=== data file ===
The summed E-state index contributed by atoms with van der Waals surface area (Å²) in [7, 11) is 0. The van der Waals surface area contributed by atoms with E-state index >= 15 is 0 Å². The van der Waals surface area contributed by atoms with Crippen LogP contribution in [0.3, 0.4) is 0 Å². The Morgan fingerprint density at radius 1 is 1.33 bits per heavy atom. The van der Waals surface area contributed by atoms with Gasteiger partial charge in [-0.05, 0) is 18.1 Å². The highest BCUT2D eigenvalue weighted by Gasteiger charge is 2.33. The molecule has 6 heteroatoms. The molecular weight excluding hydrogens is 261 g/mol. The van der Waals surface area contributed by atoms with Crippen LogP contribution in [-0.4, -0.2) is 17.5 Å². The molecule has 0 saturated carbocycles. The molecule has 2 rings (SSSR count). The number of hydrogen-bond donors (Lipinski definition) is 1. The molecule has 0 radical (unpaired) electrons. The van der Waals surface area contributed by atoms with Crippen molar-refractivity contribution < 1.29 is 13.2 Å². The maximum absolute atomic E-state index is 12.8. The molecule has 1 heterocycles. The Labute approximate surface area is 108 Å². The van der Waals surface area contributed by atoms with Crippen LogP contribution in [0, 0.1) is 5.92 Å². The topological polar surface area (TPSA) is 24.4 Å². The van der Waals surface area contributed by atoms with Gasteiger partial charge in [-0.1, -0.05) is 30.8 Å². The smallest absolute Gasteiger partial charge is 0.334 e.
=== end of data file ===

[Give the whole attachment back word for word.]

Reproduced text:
The summed E-state index contributed by atoms with van der Waals surface area (Å²) in [7, 11) is 0. The van der Waals surface area contributed by atoms with E-state index >= 15 is 0 Å². The van der Waals surface area contributed by atoms with Crippen LogP contribution in [0.3, 0.4) is 0 Å². The Morgan fingerprint density at radius 1 is 1.33 bits per heavy atom. The van der Waals surface area contributed by atoms with Gasteiger partial charge in [-0.05, 0) is 18.1 Å². The highest BCUT2D eigenvalue weighted by Gasteiger charge is 2.33. The molecule has 6 heteroatoms. The molecular weight excluding hydrogens is 261 g/mol. The van der Waals surface area contributed by atoms with Crippen LogP contribution in [-0.4, -0.2) is 17.5 Å². The molecule has 0 saturated carbocycles. The molecule has 2 rings (SSSR count). The number of hydrogen-bond donors (Lipinski definition) is 1. The molecule has 0 radical (unpaired) electrons. The van der Waals surface area contributed by atoms with Crippen molar-refractivity contribution < 1.29 is 13.2 Å². The maximum absolute atomic E-state index is 12.8. The molecule has 1 heterocycles. The Labute approximate surface area is 108 Å². The van der Waals surface area contributed by atoms with Crippen LogP contribution in [0, 0.1) is 5.92 Å². The topological polar surface area (TPSA) is 24.4 Å². The van der Waals surface area contributed by atoms with Gasteiger partial charge in [-0.1, -0.05) is 30.8 Å². The smallest absolute Gasteiger partial charge is 0.334 e.